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In Case You Missed It – New Gap Kids Ad Slammed

Contributed by Teonne Wright, AAF Omaha Board Member & Education Committee Co-chair

In case you missed it, Jordan Valinsky with digiday.com, posted a column titled ‘New Gap Kids ad slammed for racial undertones’. Read more below.

Gap Kids is finding itself in a swirl of controversy for an ad that some on Twitter are saying projects a racist subtext.

At first glance, the tweet sent Saturday, looks ordinary: Four girls from the children’s acrobatic group Le Petit Cirque pose for the brand’s Ellen Degeneres line of clothing, GapKids X ED, with the caption “meet the kids who are proving that girls can do anything.”

But in the top right picture, one girl is posing with her arm on a shorter black girl’s head, with some say showing her as merely being support for the white girls that can “do anything.”

Here’s the tweet in question:

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Reaction was swift amongst its followers, particularly among Black Twitter users, who slammed Gap Kids:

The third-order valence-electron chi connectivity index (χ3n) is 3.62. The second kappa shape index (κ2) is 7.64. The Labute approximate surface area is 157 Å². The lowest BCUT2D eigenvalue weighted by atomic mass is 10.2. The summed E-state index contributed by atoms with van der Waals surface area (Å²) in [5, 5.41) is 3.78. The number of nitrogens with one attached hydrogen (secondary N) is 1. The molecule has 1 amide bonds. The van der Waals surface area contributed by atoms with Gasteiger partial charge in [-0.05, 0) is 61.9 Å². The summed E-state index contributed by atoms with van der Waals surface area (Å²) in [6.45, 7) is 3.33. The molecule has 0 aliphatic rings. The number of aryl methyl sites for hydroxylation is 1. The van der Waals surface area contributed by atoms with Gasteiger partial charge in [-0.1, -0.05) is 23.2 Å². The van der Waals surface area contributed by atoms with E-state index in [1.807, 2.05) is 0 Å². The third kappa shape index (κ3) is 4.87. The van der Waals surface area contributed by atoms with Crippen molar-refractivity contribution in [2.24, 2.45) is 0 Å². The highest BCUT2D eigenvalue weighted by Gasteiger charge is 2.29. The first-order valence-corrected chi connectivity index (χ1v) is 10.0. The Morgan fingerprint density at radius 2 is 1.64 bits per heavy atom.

@GapKids Why is the little black girl being used as an arm rest? I’m sure there were better photos taken. You should fix it.
— Caissie St.Onge (@Caissie) April 3, 2016

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@GapKids who thought it was okay to present the ONE black girl as static / armrest FIRE THEM
— tesseract (@A10110110) April 2, 2016

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Commenters also took aim at Gap’s marketing department for approving the ad:

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Gap didn’t immediately reply for comment.

Update: Gap spokesperson Debbie Felix has issued an apology to anyone offended.

“This GapKids campaign highlights true stories of talented girls who are celebrating creative self-expression and sharing their messages of empowerment,” she said. “We are replacing the image with a different shot from the campaign, which encourages girls (and boys) everywhere to be themselves and feel pride in what makes them unique.”
McGee Williams Osse
McGhee Williams Osse is responsible for spearheading Burrell’s entry into digital and interactive marketing. Under her watch, campaigns have won awards from the Association of National Advertisers and the American Advertising Federation.

To see the original article, please click here.

AAF Omaha